Academic laboratories are likely to see significant benefit from NGPS as well. At present, most laboratories rely on proteomics cores or on low-resolution immunoassay methods to analyze protein dynamics. Immunolabeling, for example, can be a quick and simple approach to protein identification; however, this approach only measures the presence of a specific epitope—it says little about the presence of any variations or modification beyond the antibody binding site. And as alluded to above, relying on core facilities can lead to prolonged timelines, added expenses, and a general reduction in experimental freedom—most researchers want the flexibility to test hypotheses and experimental variables, neither of which is easy to do when waiting for core services.

Capturing Proteus

Sailors sought Proteus in the hopes of learning about the future and their past. Proteins are not nearly as predictive, but delving into protein sequence variation does have the potential to be transformative in molecular and clinical sciences. Realizing this potential will not be easy, but with NGPS, we have a better chance than ever to capture our Proteus and tap into a rich well of proteomic information.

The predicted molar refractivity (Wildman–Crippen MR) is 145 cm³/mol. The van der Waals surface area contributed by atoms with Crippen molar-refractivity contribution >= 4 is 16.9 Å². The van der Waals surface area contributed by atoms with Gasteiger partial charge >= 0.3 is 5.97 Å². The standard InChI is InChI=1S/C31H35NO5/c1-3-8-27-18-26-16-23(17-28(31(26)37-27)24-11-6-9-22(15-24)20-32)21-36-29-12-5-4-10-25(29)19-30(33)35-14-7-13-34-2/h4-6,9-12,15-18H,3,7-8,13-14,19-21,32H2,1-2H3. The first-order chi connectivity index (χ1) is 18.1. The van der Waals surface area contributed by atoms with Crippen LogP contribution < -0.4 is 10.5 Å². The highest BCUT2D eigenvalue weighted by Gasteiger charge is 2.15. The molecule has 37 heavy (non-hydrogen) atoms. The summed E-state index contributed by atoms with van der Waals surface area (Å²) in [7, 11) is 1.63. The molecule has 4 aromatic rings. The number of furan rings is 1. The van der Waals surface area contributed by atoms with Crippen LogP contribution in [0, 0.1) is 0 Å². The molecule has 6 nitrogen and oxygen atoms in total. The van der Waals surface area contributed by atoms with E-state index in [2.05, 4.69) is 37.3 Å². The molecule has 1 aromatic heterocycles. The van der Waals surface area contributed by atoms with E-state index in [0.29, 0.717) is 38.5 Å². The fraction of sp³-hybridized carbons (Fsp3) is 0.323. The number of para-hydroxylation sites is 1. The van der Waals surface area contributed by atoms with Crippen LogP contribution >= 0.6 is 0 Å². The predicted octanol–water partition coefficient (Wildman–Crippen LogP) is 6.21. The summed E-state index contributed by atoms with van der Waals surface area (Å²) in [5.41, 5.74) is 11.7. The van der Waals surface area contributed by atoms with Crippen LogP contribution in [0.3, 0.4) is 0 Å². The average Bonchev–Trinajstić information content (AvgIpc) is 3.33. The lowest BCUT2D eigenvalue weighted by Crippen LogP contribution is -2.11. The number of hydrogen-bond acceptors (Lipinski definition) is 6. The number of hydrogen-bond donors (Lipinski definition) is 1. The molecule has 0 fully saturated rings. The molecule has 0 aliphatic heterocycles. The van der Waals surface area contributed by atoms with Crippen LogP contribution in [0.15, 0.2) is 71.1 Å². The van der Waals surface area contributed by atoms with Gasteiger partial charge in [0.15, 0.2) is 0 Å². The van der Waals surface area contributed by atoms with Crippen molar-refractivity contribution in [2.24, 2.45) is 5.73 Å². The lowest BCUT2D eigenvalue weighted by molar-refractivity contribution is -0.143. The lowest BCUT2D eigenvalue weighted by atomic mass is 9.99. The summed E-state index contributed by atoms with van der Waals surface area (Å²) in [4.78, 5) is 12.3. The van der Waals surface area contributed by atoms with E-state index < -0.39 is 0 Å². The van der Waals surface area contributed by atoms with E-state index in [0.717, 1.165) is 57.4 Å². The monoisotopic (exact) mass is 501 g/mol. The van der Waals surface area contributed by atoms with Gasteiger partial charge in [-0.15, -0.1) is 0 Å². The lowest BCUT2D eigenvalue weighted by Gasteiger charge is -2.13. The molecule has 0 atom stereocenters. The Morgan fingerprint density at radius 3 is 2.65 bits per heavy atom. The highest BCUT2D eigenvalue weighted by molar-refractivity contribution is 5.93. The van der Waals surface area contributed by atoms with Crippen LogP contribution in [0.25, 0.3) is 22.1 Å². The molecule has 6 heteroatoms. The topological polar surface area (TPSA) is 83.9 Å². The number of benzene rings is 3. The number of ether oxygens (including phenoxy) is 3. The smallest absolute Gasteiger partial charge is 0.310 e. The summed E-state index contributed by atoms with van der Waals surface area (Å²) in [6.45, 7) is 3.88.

1. PROTEUS – Greek Sea-God, Herdsman of Seals, Old Man of the Sea
  2. Origin of the Word ‘Protein’ | Nature
  3. The Energy Costs of Protein Metabolism: Lean and Mean on Uncle Sam’s Team – The Role of Protein and Amino Acids in Sustaining and Enhancing Performance – NCBI Bookshelf
  4. Comparison of Protein Sequencing Analysis of CDNF, IL6, and FGF2 on Platinum® and Mass Spectrometry
  5. Real-time dynamic single-molecule protein sequencing on an integrated semiconductor device | Science
  6. The emerging landscape of single-molecule protein sequencing technologies | Nature Methods
  7. Challenges for proteomics core facilities
  8. Challenges and Opportunities for Biological Mass Spectrometry Core Facilities in the Developing World – PMC